House of Representatives Committees

| Joint Standing Committee on Foreign Affairs, Defence and Trade

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Chapter 4 Australia’s response to people trafficking

4.1                   Australia has adopted a coordinated approach to tackling people trafficking that includes both whole-of-government strategies and joint government and non-government activities. This chapter describes Australia’s response to people trafficking, both internationally and within Australia, by the Australian Government and by non-government organisations.

Australian Government response

Anti-People trafficking strategy

4.2                   The Australian Government submitted that it has had a strategy in place to target people trafficking (including slavery and slavery-like practices) since 2003. The Anti-People Trafficking Strategy (the strategy) targets all forms of people trafficking, including for sexual and labour exploitation, and has four main components:

n  prevention;

n  detection and investigation;

n  prosecution; and

n  victim support and protection.[1]  

4.3                   A whole-of-government approach is taken to the implementation of the strategy through an Interdepartmental Committee (IDC) comprising the following agencies:

n    Attorney-General’s Department (AGD) (Chair);

n    Australian Agency for International Development (AusAID);

n    Australian Crime Commission;

n  Australian Federal Police (AFP);

n  Australian Institute of Criminology;

n  Commonwealth Director of Public Prosecutions (CDPP);

n  Department of Education, Employment and Workplace Relations;

n  Department of Families, Housing, Community Services and Indigenous Affairs (FaCHSIA);

n  Department of Foreign Affairs and Trade (DFAT);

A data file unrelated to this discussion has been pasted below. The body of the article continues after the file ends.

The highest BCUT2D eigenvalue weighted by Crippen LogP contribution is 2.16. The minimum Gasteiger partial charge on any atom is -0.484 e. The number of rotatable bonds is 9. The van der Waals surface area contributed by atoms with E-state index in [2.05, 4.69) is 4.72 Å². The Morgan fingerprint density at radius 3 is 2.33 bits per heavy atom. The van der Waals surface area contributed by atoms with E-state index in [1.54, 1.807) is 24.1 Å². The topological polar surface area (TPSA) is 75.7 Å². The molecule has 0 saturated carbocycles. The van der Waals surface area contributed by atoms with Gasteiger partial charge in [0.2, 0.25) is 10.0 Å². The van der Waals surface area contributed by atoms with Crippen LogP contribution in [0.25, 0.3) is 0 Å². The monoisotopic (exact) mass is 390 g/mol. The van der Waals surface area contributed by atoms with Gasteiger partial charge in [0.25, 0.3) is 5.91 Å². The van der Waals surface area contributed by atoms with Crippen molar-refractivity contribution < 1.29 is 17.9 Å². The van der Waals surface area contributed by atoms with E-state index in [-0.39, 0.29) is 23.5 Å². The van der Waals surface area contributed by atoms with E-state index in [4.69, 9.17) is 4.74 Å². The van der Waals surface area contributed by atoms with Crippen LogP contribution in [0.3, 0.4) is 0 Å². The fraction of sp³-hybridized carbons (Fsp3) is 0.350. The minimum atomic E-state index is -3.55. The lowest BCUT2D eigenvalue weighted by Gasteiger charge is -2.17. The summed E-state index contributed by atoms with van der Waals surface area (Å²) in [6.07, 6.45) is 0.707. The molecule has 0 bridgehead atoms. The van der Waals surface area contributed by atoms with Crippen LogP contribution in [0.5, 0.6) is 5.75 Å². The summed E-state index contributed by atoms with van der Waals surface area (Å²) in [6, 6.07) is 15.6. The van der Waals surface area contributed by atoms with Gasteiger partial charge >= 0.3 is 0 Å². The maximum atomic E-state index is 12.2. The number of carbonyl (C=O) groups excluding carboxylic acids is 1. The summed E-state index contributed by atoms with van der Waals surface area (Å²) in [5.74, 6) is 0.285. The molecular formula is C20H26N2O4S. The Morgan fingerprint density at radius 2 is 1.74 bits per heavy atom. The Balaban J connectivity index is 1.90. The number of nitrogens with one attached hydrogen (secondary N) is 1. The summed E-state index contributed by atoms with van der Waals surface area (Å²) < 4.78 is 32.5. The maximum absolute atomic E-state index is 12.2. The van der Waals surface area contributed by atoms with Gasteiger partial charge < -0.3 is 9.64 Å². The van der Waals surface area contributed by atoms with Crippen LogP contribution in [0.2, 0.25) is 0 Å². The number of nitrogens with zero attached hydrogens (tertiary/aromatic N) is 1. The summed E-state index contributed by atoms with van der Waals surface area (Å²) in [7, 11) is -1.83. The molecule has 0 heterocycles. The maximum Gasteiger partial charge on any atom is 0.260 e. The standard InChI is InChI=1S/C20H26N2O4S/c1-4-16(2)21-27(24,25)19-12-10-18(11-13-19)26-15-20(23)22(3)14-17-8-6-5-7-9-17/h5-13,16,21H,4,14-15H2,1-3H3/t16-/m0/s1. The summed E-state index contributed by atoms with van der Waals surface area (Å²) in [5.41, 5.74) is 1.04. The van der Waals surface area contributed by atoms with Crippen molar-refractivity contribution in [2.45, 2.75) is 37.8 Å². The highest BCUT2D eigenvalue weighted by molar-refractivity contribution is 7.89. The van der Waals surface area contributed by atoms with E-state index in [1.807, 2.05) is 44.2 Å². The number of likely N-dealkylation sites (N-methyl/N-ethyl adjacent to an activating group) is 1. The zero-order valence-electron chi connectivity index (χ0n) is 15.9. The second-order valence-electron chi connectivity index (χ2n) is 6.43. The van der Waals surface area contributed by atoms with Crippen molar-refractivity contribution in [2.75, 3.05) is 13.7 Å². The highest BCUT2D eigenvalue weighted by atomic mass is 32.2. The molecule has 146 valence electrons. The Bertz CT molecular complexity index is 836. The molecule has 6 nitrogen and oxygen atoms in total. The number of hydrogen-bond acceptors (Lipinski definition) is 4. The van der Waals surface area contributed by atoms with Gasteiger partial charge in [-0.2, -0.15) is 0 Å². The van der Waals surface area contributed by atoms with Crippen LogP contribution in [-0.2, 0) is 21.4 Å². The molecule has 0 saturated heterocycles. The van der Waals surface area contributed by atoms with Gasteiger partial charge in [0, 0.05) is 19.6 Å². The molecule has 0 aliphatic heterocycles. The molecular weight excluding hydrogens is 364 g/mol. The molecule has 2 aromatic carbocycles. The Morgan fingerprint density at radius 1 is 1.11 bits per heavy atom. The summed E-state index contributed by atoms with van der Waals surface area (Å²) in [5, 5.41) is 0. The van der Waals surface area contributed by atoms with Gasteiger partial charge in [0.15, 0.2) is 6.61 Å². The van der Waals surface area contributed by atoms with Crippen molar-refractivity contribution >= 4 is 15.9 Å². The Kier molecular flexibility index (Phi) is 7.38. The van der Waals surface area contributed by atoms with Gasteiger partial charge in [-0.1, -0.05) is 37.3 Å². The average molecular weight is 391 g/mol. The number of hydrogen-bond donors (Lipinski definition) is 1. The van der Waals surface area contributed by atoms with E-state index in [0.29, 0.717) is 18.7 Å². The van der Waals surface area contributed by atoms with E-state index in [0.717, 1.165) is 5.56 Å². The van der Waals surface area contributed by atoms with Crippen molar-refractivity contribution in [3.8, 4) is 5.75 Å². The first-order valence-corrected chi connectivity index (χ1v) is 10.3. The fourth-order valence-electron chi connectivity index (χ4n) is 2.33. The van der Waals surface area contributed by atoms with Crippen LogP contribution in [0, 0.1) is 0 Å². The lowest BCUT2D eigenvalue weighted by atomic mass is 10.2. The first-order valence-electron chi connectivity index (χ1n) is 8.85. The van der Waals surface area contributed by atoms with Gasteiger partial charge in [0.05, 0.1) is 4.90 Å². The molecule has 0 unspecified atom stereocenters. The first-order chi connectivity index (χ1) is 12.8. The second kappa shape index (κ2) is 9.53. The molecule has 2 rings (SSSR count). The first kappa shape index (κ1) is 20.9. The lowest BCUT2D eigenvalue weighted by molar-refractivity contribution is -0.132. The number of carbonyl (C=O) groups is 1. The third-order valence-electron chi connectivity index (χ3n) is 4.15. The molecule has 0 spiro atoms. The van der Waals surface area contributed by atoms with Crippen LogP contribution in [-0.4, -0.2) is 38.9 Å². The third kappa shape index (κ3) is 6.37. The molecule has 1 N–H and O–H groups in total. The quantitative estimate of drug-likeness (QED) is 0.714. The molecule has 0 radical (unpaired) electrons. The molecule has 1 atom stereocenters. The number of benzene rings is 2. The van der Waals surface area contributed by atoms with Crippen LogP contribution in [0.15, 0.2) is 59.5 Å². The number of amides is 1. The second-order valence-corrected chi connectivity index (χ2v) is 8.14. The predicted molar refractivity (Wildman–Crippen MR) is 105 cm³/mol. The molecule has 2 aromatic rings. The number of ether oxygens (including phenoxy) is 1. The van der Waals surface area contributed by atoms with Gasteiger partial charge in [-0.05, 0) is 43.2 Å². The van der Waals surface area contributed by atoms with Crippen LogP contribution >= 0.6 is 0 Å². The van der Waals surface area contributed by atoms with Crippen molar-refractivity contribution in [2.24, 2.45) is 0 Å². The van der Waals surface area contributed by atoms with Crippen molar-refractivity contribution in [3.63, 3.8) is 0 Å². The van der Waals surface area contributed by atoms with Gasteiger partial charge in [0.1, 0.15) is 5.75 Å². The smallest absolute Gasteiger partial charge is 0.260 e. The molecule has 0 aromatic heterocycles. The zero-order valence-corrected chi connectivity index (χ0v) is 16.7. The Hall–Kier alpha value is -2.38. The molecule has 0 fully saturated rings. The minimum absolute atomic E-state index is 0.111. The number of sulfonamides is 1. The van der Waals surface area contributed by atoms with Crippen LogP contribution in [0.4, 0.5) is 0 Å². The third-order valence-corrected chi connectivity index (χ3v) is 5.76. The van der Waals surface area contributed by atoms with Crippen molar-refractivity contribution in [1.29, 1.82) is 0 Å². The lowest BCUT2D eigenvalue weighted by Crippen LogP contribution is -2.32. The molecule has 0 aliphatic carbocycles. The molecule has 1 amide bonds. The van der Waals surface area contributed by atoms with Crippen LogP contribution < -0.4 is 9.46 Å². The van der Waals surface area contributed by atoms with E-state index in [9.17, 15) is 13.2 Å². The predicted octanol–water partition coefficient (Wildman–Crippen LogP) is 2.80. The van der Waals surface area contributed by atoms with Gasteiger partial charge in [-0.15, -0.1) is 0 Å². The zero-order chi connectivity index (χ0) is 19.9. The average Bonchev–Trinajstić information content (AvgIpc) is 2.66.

n  Department of Immigration and Citizenship (DIAC);

n  Department of Prime Minister and Cabinet;

n  Fair Work Building and Construction; and

n  Fair Work Ombudsman.[2]

4.4                   The IDC has the following responsibilities:

n  monitoring implementation of the anti-people trafficking strategy;

n  reporting annually to the Australian Parliament on its effectiveness; and

n  ensuring that emerging issues are addressed on a whole-of-government basis.[3]

4.5                   The IDC has also established an Operational Working Group, comprised of the AFP, AGD, CDPP, DIAC and FaHCSIA, which is to ‘resolve operational issues and refer emerging policy issues for the IDC’s consideration.’[4]

4.6                   Under the strategy, the Australian Government has provided more than $100 million since 2003 to support domestic, regional and international anti-trafficking measures, including:

n  specialist teams within the AFP to investigate trafficking-related matters. The Human Trafficking Teams have responsibility for investigating people trafficking and related offences, working both proactively and following referrals from other Commonwealth or State and Territory Government agencies, industry and non-government organisations;[5]